Scientists have found the earliest-known evidence of mammals at the seashore, in a former water lagoon at the Hanna Formation of Wyoming.
Footprints left by two species of mammals – one identified and one not – were made 58 million years ago, according to analysis by the US experts.
The identified mammal species is Coryphodon, a primitive hooved creature with four legs about the size of a brown bear – one of the largest-known mammals of its time.
Comparable to a modern hippopotamus, Coryphodon was slow and heavily built with squat legs, for supporting a heavy body rather than fast running.
The findings suggest mammals may have first used marine habitats at least 9.4 million years earlier than previously thought, in the late Paleocene era (66-56 million years ago), rather than the Eocene era (56-33.9 million years ago).
Today’s large mammals congregate near water as protection from predators and biting insects, as well as to forage for foods and get access to salt sources.
Ancient, extinct mammals may have had similar reasons for seeking out a day at the beach, according to the team.
A reconstruction of the brown-bear-sized mammals (Coryphodon) that made thousands of tracks in a 58-million-year-old, brackish water lagoon in what is now southern Wyoming
Today, the rocks of the Hanna Formation in south-central Wyoming are hundreds of miles away from the nearest ocean. But around 58 million years ago, Wyoming was at the oceanfront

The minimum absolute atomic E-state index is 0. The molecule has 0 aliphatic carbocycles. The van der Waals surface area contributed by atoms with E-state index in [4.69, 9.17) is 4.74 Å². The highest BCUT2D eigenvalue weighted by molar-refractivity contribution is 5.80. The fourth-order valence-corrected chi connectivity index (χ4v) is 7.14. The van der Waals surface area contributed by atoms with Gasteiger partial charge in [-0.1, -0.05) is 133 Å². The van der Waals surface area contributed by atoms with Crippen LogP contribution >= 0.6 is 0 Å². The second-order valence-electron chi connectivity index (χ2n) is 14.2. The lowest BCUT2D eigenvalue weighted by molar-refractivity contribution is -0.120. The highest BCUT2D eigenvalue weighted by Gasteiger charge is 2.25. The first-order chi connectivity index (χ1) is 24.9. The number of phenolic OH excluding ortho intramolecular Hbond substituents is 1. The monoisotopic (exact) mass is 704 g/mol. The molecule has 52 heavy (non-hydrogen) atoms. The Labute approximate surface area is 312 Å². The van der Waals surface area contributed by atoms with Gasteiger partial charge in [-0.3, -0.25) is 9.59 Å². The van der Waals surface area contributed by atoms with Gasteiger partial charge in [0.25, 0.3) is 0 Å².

The newly-discovered tracks include underprints (impressions in soft sediment made by heavy animals) overlying sediment layers, as well as prints pressed into the surfaces of ancient tidal flats.
They were discovered at the Hanna Formation in September 2019 by Dr Anton Wroblewski at the University of Utah, who has authored a study on the discovery.
‘Paleontologists have been working in this area for thirty years, but they’ve been looking for bones, leaf fossils, and pollen, so they didn’t notice footprints or trackways,’ said Dr Wroblewski.
‘When I found them, it was late afternoon and the setting sun hit them at just the right angle to make them visible on the tilted slabs of sandstone.
‘At first, I couldn’t believe what I was seeing – I had walked by this outcrop for years without noticing them.
‘Once I saw the first few, I followed out the ridge of sandstone and realised they were part of a much larger, more extensive trackway.’
Section of the 58-million-year-old tracksite with three separate trackways made by five-toed mammals walking in parallel (highlighted in white by the researchers using flour)
Dr Anton Wroblewski points to an underprint made 58 million years ago by a heavy mammal (likely Coryphodon) walking on the deltaic deposits above. Underprints form when sediment is displaced downward by footsteps from heavy animals
Today, the rocks of the Hanna Formation in south-central Wyoming are hundreds of miles away from the nearest ocean.
But around 58 million years ago, Wyoming was right by the water – next to what’s sometimes referred to as the Cannonball Sea – with large hippo-like mammals traipsing through nearshore lagoons.
Cannonball Sea was part of the Western Interior Seaway – a shallow stretch of water ran from the Gulf of Mexico through to the Arctic Ocean and divided the continent into two landmasses.
Now preserved in sandstone, the tracks at Hanna Formation run for more than half a mile (one kilometre) and were made by two different animals.
One set showed relatively large, five-toed footprints, comparable to the foot size of a modern-day brown bear, while another showed medium-sized, four-toed footprints.